We began our workout at the ripe old hour of 9:30PM thanks to the painful heat wave that has recently struck Socal (Southern California) and left us sweating in 101F degree weather with humidity levels in the 20-30% range up until literally midnight and did not cool down until probably the early morning. So, we started out with a variety of exercises including a few random kid friendly ones to entertain Armando’s visiting nephews (including a spontaneous MJ Thriller dance executed by his 3 yr. old nephew Moses. I admit I was impressed by his accuracy with the moves).  We did a chain of exercises alternating between Jumping Jacks, Push ups (with feet elevated off the floor), Sit ups, Various Abdomen/Core Strengthening Exercises, Various Stretching Exercises, etc. We continued on with Circuit-like training where you start by doing 5-15 jumping jacks, roll onto your back to the other side of the room where you do 5-15 push ups and hold the last push up for 10-20 seconds. This goes on until Mando (Armando’s nickname) tells me to stop. At this point, I feel pretty high on oxygen. We take a small 5 ish minute break and learn the following techniques:

  • Blocking Set 1
  • Delayed Sword
  • Alternating Maces

Truth be told, I learned blocking set 1 before and have been practicing it for about a month now everywhere. Literally, I go to the bathroom, pee and then do this set in the mirror. I got hit in the face once because I didn’t execute an inward block correctly. It left a shiner and hurts, but shows the importance of strength when you block and correct execution of each block in the Blocking Set 1. I will upload some youtube videos of each of these techniques (I’ll have Mando find the best ones) so you can see exactly how each one should look when executed.  More tomorrow, after another night of pain and progress has been had!

This is my very first blog posting! :] I’m excited and curious to see where this will lead. To start, I’m doing this blog to track my progress (starting 07/12/10) in American Kenpo as taught to me by my boyfriend, Armando Villanueva Jr., who is a first degree black belt in the art. I have the utmost respect for Armando and am ecstatic if not a little terrified that he is willing to teach me what he knows. If you don’t know what American Kenpo is, you can click here for more information on the history of this martial art: History of American Kenpo for a better explanation than I could ever give you. Back on to my journey with the utmost respect for this art, its founders and its colorful history… :]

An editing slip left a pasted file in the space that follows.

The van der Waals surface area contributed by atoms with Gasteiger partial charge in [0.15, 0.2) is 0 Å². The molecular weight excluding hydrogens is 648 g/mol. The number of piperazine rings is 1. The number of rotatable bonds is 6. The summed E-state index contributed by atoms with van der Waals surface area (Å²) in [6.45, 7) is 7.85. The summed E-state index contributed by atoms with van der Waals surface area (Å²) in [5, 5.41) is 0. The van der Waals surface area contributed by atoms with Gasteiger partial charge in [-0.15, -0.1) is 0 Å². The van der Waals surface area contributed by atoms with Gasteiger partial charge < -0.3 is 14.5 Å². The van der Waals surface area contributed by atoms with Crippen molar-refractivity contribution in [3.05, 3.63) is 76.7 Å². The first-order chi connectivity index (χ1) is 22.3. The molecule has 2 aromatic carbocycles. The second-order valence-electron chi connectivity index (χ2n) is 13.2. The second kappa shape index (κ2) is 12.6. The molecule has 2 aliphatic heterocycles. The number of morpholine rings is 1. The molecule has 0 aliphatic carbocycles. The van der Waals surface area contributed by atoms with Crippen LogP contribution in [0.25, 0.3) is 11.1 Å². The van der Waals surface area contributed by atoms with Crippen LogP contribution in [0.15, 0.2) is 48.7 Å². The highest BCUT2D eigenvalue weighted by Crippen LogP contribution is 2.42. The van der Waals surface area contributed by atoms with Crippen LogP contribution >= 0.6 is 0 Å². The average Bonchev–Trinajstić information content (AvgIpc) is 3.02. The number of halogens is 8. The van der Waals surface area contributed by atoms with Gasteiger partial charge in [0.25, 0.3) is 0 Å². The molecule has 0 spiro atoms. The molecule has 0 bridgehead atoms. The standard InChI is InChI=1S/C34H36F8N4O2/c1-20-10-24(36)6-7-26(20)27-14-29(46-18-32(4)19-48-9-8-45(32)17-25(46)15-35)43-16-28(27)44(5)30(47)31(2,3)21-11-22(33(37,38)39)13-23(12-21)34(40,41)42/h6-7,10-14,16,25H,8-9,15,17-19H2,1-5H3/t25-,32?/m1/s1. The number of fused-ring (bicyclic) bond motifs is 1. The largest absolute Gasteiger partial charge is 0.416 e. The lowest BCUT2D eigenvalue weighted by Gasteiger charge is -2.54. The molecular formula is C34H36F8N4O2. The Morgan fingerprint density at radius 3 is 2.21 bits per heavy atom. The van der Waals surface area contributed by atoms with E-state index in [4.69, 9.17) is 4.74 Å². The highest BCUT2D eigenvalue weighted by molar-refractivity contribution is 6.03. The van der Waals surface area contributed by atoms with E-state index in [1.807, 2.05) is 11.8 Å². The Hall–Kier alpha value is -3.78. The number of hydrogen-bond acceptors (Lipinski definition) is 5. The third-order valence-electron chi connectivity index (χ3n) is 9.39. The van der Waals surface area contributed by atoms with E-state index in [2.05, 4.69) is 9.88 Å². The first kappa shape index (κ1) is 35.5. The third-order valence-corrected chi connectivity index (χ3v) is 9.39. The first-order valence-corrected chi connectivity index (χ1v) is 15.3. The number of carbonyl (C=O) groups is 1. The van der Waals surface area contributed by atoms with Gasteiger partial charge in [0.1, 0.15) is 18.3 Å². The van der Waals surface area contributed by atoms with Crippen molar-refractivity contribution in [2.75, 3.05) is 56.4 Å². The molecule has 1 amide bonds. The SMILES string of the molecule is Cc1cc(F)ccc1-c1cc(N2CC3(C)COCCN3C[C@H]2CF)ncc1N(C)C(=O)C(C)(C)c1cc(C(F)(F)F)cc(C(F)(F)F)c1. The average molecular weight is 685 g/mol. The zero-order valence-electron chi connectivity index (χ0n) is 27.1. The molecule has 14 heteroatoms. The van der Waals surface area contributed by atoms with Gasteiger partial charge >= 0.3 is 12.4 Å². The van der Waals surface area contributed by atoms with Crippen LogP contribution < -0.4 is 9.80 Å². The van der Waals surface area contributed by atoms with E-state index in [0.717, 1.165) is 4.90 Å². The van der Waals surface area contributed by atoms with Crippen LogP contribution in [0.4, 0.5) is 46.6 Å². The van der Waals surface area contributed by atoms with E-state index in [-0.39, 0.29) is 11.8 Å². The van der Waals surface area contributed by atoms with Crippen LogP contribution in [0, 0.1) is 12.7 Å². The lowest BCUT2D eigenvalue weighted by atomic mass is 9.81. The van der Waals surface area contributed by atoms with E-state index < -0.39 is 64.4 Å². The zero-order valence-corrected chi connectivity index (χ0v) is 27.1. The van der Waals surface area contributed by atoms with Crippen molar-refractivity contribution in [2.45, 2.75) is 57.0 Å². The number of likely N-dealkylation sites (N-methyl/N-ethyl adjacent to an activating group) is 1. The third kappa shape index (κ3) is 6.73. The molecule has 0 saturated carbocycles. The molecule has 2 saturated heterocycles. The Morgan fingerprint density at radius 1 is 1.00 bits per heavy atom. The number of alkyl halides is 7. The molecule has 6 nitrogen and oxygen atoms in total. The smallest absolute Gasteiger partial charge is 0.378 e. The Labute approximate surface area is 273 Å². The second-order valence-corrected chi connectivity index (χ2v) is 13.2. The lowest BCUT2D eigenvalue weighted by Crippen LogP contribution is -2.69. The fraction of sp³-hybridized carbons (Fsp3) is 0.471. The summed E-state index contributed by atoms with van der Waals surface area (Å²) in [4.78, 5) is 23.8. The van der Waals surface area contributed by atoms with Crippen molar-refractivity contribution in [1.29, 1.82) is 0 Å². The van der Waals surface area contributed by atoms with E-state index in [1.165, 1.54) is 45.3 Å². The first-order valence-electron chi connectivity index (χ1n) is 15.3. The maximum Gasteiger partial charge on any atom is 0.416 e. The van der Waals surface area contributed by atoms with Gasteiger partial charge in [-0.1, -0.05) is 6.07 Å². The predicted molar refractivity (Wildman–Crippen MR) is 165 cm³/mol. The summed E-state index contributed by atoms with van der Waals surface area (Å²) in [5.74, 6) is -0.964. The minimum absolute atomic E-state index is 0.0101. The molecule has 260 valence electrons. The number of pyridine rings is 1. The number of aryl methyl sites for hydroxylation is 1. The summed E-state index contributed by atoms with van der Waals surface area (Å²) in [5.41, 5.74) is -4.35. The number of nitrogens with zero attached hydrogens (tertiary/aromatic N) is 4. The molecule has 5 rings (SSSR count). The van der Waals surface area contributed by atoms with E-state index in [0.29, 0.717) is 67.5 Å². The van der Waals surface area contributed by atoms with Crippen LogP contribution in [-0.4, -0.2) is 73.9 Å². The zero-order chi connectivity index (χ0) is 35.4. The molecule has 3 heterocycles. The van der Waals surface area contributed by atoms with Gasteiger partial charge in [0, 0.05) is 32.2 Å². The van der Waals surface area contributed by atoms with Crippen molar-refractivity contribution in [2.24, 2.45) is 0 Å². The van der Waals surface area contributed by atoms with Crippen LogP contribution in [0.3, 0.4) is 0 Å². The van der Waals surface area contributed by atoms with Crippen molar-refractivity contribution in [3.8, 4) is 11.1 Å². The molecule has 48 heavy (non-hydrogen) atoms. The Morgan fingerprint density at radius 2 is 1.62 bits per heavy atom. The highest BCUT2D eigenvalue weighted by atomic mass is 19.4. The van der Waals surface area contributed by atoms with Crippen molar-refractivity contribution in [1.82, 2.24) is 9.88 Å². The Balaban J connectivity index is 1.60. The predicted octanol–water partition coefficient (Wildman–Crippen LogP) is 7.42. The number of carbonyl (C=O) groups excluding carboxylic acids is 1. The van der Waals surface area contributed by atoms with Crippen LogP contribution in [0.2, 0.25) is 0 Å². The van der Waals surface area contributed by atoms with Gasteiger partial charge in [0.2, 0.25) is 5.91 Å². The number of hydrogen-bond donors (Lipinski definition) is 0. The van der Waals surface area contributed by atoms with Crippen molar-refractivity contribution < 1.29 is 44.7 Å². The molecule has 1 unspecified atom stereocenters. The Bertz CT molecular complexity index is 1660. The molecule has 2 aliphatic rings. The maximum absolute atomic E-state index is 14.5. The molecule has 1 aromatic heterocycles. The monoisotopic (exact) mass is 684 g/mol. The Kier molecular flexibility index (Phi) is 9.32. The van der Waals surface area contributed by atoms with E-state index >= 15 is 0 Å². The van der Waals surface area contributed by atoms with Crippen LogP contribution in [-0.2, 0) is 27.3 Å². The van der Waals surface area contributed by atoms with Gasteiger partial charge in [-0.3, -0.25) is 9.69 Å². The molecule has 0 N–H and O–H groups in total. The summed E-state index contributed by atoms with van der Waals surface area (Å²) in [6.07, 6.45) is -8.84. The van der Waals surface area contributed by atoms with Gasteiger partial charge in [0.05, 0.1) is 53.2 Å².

For awhile, we only trained on and off very casually, but have recently began pretty intense conditioning. This means a lot of exercise including running, intense squats (using something called a lead bag?WTF?), blocks, strikes, crunches, pull ups (which I cannot even do yet), and push ups (apparently while elevated on chairs! Eek!).

I am pretty afraid of all of this. I have to admit that while I’ve been in a few stupid high school girl fights, I’m terrified of being hit, let alone being hit in the face. I just freak out and go into the fetal position. Not only that, but I’m not exactly in shape. While I’m not considered morbidly obese, I could be thinner. So, I thought this would not only be a great way to stay in shape, but also an amazing experience in which I can learn American Kenpo, get passed my fears of getting hit, and learn something about martial arts; a lifestyle that has fascinated and drawn in the curiosity of many people for thousands of years. And, though this may be a little overeager, overzealous and definitely too early to tell, maybe participate in tournaments in the future. Regardless of what happens, I am very excited and grateful to be taught any martial art at all.

So, moving on respectively… :] (since I am the Queen of Rambling), a lot of conditioning will be had, I may blog about broken, shattered or sprained bones or muscles ( let’s cross our fingers on that one please and thank you) . At any rate, I’m sure he has more in store for us, which he is used to and I am not, than even I can comment on yet. Of course this will eventually involve much more that includes actual American Kenpo techniques, forms AKA Karas, etc., but for now let the conditioning commence!

To end this first blog, I will leave you all with an appropriate quote:

” I come to you with only karate, empty hands. I have no weapons, but should I be forced to defend myself, my principles or my honor; should it be a matter of life or death, of right or wrong; then here are my weapons, karate, my empty hands.”
—Ed Parker – March, 1957